Candace Wade offers this review of ‘10 Days,’ a mini-documentary from filmmaker Patrice Beriault. The main take-away? This is a film you don’t want to miss and will remind you how fortunate you are to have horses in your life.
Filmmaker Patrice Beriault bestows a graceful gift of therapy upon us. Don’t glaze over. We’ve slogged through a year of perdition. Some riders have chained themselves to the pressure of peak performance now that shows have returned. Patrice’s mini-doc, “10 Days,” is a palliative mini-break.
You can skip this review and drop right into the ranch in Quesnel, BC (the Cariboo Regional District):
Or, eat a cookie and read on to understand why I urge you to expose your riders’ hearts to “10 Days.”
Many of the men and women interviewees are First Responders. They share their mental exhaustion due to long-term onslaught of hypervigilance — the weight of the demands of the roll of leadership — personal injury — jarring loss.
I could check off some of those boxes due to grief. I lost my husband of 35 years to cancer. He was my life mate, playmate and riding buddy. Some competitive riders burden themselves with the pressure-load of drive for peak performance. An accident, injury or fear of not winning after months of “mission driven” training can create grasping anxiety attacks.
I struggle with a loss of confidence. I toil to banish the anxiety-echoes in my head. The negative messages are “muscular” and feel tangible. In other words, I can relate – we riders can relate.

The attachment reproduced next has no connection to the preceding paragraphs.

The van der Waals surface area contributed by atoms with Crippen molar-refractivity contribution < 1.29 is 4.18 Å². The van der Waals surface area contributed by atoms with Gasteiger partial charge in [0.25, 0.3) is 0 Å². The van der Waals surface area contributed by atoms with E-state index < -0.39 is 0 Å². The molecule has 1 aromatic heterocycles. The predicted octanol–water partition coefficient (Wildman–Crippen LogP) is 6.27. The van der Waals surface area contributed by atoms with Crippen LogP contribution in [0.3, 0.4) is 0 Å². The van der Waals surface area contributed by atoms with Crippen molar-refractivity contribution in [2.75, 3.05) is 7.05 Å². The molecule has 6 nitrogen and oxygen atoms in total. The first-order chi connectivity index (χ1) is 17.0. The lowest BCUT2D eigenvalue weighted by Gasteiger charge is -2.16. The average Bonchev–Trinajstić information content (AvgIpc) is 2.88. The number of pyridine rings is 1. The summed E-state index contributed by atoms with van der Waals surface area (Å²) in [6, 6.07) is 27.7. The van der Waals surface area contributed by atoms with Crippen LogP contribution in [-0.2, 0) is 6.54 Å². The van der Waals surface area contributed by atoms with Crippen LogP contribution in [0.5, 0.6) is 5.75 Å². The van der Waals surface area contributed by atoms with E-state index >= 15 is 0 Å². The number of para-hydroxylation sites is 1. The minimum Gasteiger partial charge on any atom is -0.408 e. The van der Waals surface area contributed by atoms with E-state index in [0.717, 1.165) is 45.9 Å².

Choose to step gently out of a comfort zone, but not into fear. Give ourselves credit for “showing up.” Abandon our self-imposed “mission-driven” interaction. We can release the expectation “goblins” — we can choose to trust — remember to breathe. Competitive riders can embrace herd dynamics to believe they are not alone in spite of competition. We function more successfully when connected to our horses and trusted “others.”
No, Virginia, “10 Days” is not a gooey, horsey-sentimental, “stick to the roof of your mouth” equine therapy video. Patrice’s storytelling is elegant, personal and offers a broad range of experiences that can be identified as PTSD. “10 Days” is a generous journey. I clicked “pause” with a strong desire to hang out and have coffee with the interviewees.
Why is watching worth your time? Most riders need to be reminded to breathe. Many of us have chained our riding onto “mission-mission-mission.” We have misplaced our feeling of security and power. We may have forgotten to allow our barns and horses be a refuge. “10 Days” reminded me how fortunate I am to have horses in my life.
Watch these interviews with participants on Radio Canada – Canadian BBC.